Partially Compensated Metabolic Acidosis Causes

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Metabolic Acidosis - Endocrine And Metabolic Disorders - Merck Manuals Professional Edition

(Video) Overview of Acid-Base Maps and Compensatory Mechanisms By James L. Lewis, III, MD, Attending Physician, Brookwood Baptist Health and Saint Vincent’s Ascension Health, Birmingham Metabolic acidosis is primary reduction in bicarbonate (HCO3−), typically with compensatory reduction in carbon dioxide partial pressure (Pco2); pH may be markedly low or slightly subnormal. Metabolic acidoses are categorized as high or normal anion gap based on the presence or absence of unmeasured anions in serum. Causes include accumulation of ketones and lactic acid, renal failure, and drug or toxin ingestion (high anion gap) and GI or renal HCO3− loss (normal anion gap). Symptoms and signs in severe cases include nausea and vomiting, lethargy, and hyperpnea. Diagnosis is clinical and with ABG and serum electrolyte measurement. The cause is treated; IV sodium bicarbonate may be indicated when pH is very low. Metabolic acidosis is acid accumulation due to Increased acid production or acid ingestion Acidemia (arterial pH < 7.35) results when acid load overwhelms respiratory compensation. Causes are classified by their effect on the anion gap (see The Anion Gap and see Table: Causes of Metab Continue reading >>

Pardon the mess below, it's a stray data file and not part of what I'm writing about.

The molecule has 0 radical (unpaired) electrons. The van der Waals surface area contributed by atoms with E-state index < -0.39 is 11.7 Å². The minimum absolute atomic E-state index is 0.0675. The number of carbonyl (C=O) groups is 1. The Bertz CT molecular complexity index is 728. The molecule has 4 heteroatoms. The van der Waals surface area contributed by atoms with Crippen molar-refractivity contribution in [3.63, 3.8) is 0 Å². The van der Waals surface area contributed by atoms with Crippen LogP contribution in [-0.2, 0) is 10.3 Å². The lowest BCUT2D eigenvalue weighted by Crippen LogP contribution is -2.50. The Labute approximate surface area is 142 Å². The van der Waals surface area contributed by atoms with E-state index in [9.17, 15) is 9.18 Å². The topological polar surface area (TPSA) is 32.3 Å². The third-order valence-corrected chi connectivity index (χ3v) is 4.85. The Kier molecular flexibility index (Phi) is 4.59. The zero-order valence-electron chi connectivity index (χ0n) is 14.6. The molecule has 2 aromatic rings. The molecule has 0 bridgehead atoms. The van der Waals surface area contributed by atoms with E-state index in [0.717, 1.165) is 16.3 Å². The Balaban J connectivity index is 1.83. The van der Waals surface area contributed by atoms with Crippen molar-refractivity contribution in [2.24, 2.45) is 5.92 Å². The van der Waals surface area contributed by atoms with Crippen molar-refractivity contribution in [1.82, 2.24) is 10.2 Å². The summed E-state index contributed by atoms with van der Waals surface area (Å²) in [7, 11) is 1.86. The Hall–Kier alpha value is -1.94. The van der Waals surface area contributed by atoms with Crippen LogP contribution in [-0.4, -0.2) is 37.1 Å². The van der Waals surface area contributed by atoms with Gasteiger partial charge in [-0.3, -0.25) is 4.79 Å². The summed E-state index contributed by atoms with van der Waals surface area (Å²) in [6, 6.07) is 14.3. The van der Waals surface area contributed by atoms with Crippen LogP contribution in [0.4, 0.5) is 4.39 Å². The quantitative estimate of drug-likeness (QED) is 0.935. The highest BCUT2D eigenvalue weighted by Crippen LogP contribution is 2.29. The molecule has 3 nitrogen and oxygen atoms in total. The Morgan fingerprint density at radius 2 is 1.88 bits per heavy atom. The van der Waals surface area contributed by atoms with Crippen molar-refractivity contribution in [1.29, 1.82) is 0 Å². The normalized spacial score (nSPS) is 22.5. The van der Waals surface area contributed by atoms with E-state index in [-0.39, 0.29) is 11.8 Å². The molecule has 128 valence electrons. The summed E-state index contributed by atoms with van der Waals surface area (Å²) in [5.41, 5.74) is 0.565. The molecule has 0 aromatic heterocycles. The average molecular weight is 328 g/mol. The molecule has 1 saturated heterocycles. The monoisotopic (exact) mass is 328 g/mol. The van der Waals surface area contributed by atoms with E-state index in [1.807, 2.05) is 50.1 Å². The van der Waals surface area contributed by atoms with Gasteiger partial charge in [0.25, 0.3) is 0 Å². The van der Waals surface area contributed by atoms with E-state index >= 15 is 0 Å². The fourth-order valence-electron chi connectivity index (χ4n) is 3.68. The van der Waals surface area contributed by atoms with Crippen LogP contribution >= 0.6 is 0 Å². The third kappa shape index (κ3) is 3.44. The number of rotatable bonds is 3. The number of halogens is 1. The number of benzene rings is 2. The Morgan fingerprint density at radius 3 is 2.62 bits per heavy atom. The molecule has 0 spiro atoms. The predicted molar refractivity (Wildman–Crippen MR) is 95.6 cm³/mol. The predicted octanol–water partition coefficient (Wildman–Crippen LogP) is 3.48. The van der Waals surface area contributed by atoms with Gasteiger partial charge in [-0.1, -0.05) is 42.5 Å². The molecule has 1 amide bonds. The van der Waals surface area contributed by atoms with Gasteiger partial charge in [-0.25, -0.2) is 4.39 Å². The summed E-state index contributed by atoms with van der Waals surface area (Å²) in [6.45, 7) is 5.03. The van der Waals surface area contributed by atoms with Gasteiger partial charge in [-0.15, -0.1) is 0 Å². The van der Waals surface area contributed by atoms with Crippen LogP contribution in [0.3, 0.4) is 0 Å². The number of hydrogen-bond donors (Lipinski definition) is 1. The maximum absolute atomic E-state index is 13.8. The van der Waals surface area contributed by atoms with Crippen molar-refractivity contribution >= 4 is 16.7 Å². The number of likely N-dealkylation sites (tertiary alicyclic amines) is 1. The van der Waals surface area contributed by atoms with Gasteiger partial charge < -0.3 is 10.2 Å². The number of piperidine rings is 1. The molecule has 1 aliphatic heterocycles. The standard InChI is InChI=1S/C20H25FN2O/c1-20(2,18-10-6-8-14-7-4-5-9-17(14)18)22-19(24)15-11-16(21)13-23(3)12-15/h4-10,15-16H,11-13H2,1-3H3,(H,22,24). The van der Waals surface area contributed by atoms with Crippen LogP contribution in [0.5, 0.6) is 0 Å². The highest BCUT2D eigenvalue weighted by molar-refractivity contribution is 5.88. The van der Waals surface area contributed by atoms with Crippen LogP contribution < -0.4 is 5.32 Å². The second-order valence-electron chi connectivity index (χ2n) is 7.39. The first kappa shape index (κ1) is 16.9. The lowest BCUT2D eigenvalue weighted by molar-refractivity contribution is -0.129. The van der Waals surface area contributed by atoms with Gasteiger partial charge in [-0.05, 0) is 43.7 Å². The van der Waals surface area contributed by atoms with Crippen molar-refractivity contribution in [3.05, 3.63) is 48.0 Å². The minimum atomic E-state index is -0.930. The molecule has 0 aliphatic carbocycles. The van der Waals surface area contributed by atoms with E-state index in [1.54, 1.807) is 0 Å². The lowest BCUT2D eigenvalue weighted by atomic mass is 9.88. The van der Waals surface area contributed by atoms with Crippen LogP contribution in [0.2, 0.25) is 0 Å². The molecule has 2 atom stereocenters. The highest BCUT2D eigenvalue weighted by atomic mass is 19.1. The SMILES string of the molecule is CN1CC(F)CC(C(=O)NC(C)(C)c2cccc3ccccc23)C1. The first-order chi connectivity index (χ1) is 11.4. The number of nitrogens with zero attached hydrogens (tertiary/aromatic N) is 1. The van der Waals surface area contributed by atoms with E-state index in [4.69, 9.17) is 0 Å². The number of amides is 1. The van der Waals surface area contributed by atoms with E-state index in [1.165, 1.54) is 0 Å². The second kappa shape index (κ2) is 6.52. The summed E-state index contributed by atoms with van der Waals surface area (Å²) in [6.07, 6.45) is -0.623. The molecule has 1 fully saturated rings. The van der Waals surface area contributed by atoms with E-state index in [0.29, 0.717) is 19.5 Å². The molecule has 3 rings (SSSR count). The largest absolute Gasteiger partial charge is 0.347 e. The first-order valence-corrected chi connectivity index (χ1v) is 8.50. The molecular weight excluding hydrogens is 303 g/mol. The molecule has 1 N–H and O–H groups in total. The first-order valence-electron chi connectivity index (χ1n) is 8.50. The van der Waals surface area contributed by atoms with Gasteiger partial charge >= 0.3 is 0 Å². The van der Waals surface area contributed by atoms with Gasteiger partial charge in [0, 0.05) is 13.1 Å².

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Popular Questions

  1. Sherri7

    Has anyone tested the theory that xylitol does not raise BG?

  2. Christopher5

    Interesting theory....but it is wrong. It's a sugar, and as such will affect BG. It doesn't metabolize as quickly as glucose or sucrose, however.

  3. tiaE

    My family (2 with T2 & 1 with T1) uses xylitol. I don't care for the taste in drinks but I do bake with it a lot. My daughter is T1 & uses it in some drinks. She doesn't bolus for it. The few times I've used it in drinks, I've seen no difference in BG. I think it's probably a YDMV thing.

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